Creedence Clearwater Revival, also referred to as Creedence and CCR, was an American rock band formed in El Cerrito, California. The band initially consisted of lead vocalist, lead guitarist, and primary songwriter John Fogerty; his brother, rhythm guitarist Tom Fogerty; bassist Stu Cook; and drummer Doug Clifford. These members had played together since 1959, first as the Blue Velvets and later as the Golliwogs, before settling on the Creedence Clearwater Revival name in 1967. The band performed at the 1969 Woodstock festival in Upstate New York, and was the first major act signed to appear there.CCR disbanded acrimoniously in late 1972 after four years of chart-topping success. Tom Fogerty had left the previous year, and John was at odds with the remaining members over matters of business and artistic control, all of which resulted in lawsuits among the former bandmates. Fogerty's disagreements with Fantasy Records owner Saul Zaentz led to more court cases and John Fogerty refused to perform with the two other surviving members at Creedence's 1993 induction into the Rock and Roll Hall of Fame. Though the band has never officially reunited, John Fogerty continues to perform CCR songs as part of his solo act, while Cook and Clifford have performed as Creedence Clearwater Revisited since the 1990s.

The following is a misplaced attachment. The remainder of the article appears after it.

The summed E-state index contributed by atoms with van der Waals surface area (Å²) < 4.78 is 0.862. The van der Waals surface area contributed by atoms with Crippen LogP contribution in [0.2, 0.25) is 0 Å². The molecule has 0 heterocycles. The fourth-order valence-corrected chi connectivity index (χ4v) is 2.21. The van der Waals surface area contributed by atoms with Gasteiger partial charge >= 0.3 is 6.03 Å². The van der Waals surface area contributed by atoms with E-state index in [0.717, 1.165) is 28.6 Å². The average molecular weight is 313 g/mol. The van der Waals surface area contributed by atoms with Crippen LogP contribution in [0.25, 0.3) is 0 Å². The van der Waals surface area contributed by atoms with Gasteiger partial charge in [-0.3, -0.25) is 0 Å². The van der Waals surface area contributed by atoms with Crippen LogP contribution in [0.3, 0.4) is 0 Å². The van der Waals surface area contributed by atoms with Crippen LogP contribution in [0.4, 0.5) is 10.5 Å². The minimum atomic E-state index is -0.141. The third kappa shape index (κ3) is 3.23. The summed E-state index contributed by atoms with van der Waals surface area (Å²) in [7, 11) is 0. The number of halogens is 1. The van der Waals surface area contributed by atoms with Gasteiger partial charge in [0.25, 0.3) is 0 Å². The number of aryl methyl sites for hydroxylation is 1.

CCR's music is still a staple of U.S. classic rock radio airplay; 30 million CCR records have been sold in the U.S. alone. The compilation album Chronicle: The 20 Greatest Hits, originally released in 1976, is still on the Billboard 200 album chart and reached the 500-weeks mark in December 2020. It has been awarded 10 × platinum.